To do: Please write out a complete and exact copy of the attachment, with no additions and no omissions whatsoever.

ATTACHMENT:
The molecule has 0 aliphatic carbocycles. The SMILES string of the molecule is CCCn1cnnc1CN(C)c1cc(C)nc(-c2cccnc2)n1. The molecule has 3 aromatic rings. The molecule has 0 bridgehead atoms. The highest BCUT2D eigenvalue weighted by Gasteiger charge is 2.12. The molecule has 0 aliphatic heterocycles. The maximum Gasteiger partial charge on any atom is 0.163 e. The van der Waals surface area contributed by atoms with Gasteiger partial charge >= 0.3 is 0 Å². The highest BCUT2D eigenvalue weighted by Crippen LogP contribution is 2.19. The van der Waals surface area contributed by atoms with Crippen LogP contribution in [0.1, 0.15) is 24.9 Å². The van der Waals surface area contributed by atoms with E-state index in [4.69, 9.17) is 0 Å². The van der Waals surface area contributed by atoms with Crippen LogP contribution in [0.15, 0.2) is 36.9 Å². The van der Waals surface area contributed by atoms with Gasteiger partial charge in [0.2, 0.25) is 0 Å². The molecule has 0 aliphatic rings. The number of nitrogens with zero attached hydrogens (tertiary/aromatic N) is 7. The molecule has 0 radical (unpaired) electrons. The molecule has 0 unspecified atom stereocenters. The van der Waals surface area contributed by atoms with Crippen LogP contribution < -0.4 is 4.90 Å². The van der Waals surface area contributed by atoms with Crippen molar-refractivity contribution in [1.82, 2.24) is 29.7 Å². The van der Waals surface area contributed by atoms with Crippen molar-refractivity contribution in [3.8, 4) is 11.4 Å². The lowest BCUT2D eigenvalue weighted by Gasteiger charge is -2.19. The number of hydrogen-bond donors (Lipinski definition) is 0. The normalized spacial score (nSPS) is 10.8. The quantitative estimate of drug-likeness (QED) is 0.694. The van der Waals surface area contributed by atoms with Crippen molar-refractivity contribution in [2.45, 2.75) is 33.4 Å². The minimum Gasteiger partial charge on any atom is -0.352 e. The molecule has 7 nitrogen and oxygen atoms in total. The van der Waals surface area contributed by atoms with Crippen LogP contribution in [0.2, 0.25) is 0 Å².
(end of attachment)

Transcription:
The molecule has 0 aliphatic carbocycles. The SMILES string of the molecule is CCCn1cnnc1CN(C)c1cc(C)nc(-c2cccnc2)n1. The molecule has 3 aromatic rings. The molecule has 0 bridgehead atoms. The highest BCUT2D eigenvalue weighted by Gasteiger charge is 2.12. The molecule has 0 aliphatic heterocycles. The maximum Gasteiger partial charge on any atom is 0.163 e. The van der Waals surface area contributed by atoms with Gasteiger partial charge >= 0.3 is 0 Å². The highest BCUT2D eigenvalue weighted by Crippen LogP contribution is 2.19. The van der Waals surface area contributed by atoms with Crippen LogP contribution in [0.1, 0.15) is 24.9 Å². The van der Waals surface area contributed by atoms with E-state index in [4.69, 9.17) is 0 Å². The van der Waals surface area contributed by atoms with Crippen LogP contribution in [0.15, 0.2) is 36.9 Å². The van der Waals surface area contributed by atoms with Gasteiger partial charge in [0.2, 0.25) is 0 Å². The molecule has 0 aliphatic rings. The number of nitrogens with zero attached hydrogens (tertiary/aromatic N) is 7. The molecule has 0 radical (unpaired) electrons. The molecule has 0 unspecified atom stereocenters. The van der Waals surface area contributed by atoms with Crippen LogP contribution < -0.4 is 4.90 Å². The van der Waals surface area contributed by atoms with Crippen molar-refractivity contribution in [1.82, 2.24) is 29.7 Å². The van der Waals surface area contributed by atoms with Crippen molar-refractivity contribution in [3.8, 4) is 11.4 Å². The lowest BCUT2D eigenvalue weighted by Gasteiger charge is -2.19. The number of hydrogen-bond donors (Lipinski definition) is 0. The normalized spacial score (nSPS) is 10.8. The quantitative estimate of drug-likeness (QED) is 0.694. The van der Waals surface area contributed by atoms with Crippen molar-refractivity contribution in [2.45, 2.75) is 33.4 Å². The minimum Gasteiger partial charge on any atom is -0.352 e. The molecule has 7 nitrogen and oxygen atoms in total. The van der Waals surface area contributed by atoms with Crippen LogP contribution in [0.2, 0.25) is 0 Å².